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Spray-dried Porcine Plasma: a Safe Feed Ingredient, Says Association

19 June 2014

US - North American Spray Dried Blood and Plasma Products association, NASDBPP concludes from its experiments that current methods of processing spray-dried porcine plasma inactivate the porcine epidemic diarrhoea (PED) virus and make it a safe feed ingredient.

According to a report released by the North American Spray Dried Blood and Plasma Products association, NASDBPP and FDA conducted controlled experiments to test the hypothesis that spray-dried porcine plasma may contain infective PED virus (PEDv), reports the American Association of Swine Veterinarians (AASV).

NASDBPP concludes: “The results of these experiments support the conclusion that spray-dried porcine plasma is a safe feed ingredient. The manufacturing process under industry standards inactivates PEDv. However, like any feed ingredient, post-processing contamination is a constant risk and may be the cause of the infective PEDv found on porcine plasma as reported by the CFIA.”

Hypothesis: If PCR+ spray-dried porcine plasma contains infective PEDv and is a vector spreading PED
Then: Results of controlled experiments:
1: PEDv will survive spray drying. 1: Spray drying inactivated PEDv.

2: Retained samples of plasma investigated by CFIA in bioassay will contain infective PEDv.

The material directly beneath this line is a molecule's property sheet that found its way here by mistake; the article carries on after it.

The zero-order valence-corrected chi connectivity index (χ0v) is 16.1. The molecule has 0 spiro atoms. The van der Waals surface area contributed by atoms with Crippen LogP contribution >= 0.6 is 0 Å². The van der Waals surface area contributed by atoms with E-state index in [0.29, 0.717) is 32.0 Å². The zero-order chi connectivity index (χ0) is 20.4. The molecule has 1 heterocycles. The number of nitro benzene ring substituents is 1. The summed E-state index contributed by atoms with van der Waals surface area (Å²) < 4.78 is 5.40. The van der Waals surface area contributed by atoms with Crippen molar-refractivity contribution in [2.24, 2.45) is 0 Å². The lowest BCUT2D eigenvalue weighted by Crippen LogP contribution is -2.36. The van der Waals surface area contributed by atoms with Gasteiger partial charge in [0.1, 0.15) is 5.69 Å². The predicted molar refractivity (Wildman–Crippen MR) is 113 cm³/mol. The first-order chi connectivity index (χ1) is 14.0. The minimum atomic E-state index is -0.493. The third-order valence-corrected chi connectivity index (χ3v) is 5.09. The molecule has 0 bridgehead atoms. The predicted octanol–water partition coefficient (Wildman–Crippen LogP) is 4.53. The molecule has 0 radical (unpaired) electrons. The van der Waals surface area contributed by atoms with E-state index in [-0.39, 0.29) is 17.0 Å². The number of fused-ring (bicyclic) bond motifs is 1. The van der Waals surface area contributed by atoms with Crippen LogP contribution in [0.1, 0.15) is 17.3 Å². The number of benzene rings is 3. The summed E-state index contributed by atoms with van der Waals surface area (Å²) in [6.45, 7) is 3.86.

2: Retained plasma samples subjected to bioassay studies by FDA and NASDBPP were not infective for PEDv.
3: Nursery feed containing PEDv PCR+ plasma should infect pigs. 3: Two independent studies using 21-day-old weaned pigs fed 5% PEDv PCR+ plasma in a meal diet for 21 or 28 days post-weaning did not infect pigs with PEDv.
4: Spray-dried plasma contaminated post-processing with PEDv should survive through distribution until consumed by pigs. 4: PEDv inoculated on spray-dried plasma did not survive by: 7 days stored at 71°F (22°C) 14 days stored at 54°F (12°C) 21 days stored at 39°F (4°C)
5: Pigs in a PEDv-free region fed PEDv PCR+ plasma from the US should become infected with PEDv. 5: Millions of pigs in Brazil and Western Canada fed PEDv PCR+ porcine plasma imported from the US since last summer have not developed PEDv.
• Experimental results show that PCR+ spray-dried porcine plasma does not contain infective PEDv.
• Infective PEDv reported by CFIA on samples of spray-dried porcine plasma collected from the field is likely the result of post-processing contamination.

The complete report from NASDBPP can be viewed on the AASV web site,

ThePigSite News Desk

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